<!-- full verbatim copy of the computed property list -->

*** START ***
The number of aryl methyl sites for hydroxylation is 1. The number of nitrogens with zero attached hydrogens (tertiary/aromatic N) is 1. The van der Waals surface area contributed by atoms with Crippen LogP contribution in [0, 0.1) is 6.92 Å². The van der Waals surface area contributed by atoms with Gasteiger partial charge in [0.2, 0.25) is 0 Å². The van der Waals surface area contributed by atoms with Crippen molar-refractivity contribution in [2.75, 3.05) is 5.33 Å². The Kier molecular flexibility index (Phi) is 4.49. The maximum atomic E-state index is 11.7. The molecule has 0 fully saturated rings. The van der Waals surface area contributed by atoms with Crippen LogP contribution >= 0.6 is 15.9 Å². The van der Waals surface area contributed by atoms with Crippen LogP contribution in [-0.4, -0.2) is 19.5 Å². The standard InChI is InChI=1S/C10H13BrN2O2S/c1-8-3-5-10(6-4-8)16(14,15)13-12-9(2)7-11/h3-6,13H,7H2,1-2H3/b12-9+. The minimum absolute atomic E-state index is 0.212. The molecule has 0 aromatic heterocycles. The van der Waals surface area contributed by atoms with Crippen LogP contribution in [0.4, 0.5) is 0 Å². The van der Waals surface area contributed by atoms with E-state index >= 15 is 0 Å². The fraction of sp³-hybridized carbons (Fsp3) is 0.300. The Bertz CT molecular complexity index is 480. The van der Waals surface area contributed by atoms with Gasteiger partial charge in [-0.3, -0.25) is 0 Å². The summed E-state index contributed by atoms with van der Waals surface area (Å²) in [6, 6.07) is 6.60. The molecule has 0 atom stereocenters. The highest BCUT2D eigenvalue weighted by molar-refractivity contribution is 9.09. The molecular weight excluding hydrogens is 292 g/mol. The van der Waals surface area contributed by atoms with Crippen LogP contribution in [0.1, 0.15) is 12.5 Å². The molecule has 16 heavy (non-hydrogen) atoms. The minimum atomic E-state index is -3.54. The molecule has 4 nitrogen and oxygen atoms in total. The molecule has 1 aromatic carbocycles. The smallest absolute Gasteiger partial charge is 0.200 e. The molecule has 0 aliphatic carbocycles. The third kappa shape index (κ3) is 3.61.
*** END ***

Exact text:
The number of aryl methyl sites for hydroxylation is 1. The number of nitrogens with zero attached hydrogens (tertiary/aromatic N) is 1. The van der Waals surface area contributed by atoms with Crippen LogP contribution in [0, 0.1) is 6.92 Å². The van der Waals surface area contributed by atoms with Gasteiger partial charge in [0.2, 0.25) is 0 Å². The van der Waals surface area contributed by atoms with Crippen molar-refractivity contribution in [2.75, 3.05) is 5.33 Å². The Kier molecular flexibility index (Phi) is 4.49. The maximum atomic E-state index is 11.7. The molecule has 0 fully saturated rings. The van der Waals surface area contributed by atoms with Crippen LogP contribution >= 0.6 is 15.9 Å². The van der Waals surface area contributed by atoms with Crippen LogP contribution in [-0.4, -0.2) is 19.5 Å². The standard InChI is InChI=1S/C10H13BrN2O2S/c1-8-3-5-10(6-4-8)16(14,15)13-12-9(2)7-11/h3-6,13H,7H2,1-2H3/b12-9+. The minimum absolute atomic E-state index is 0.212. The molecule has 0 aromatic heterocycles. The van der Waals surface area contributed by atoms with Crippen LogP contribution in [0.4, 0.5) is 0 Å². The van der Waals surface area contributed by atoms with E-state index >= 15 is 0 Å². The fraction of sp³-hybridized carbons (Fsp3) is 0.300. The Bertz CT molecular complexity index is 480. The van der Waals surface area contributed by atoms with Gasteiger partial charge in [-0.3, -0.25) is 0 Å². The summed E-state index contributed by atoms with van der Waals surface area (Å²) in [6, 6.07) is 6.60. The molecule has 0 atom stereocenters. The highest BCUT2D eigenvalue weighted by molar-refractivity contribution is 9.09. The molecular weight excluding hydrogens is 292 g/mol. The van der Waals surface area contributed by atoms with Crippen LogP contribution in [0.1, 0.15) is 12.5 Å². The molecule has 16 heavy (non-hydrogen) atoms. The minimum atomic E-state index is -3.54. The molecule has 4 nitrogen and oxygen atoms in total. The molecule has 1 aromatic carbocycles. The smallest absolute Gasteiger partial charge is 0.200 e. The molecule has 0 aliphatic carbocycles. The third kappa shape index (κ3) is 3.61.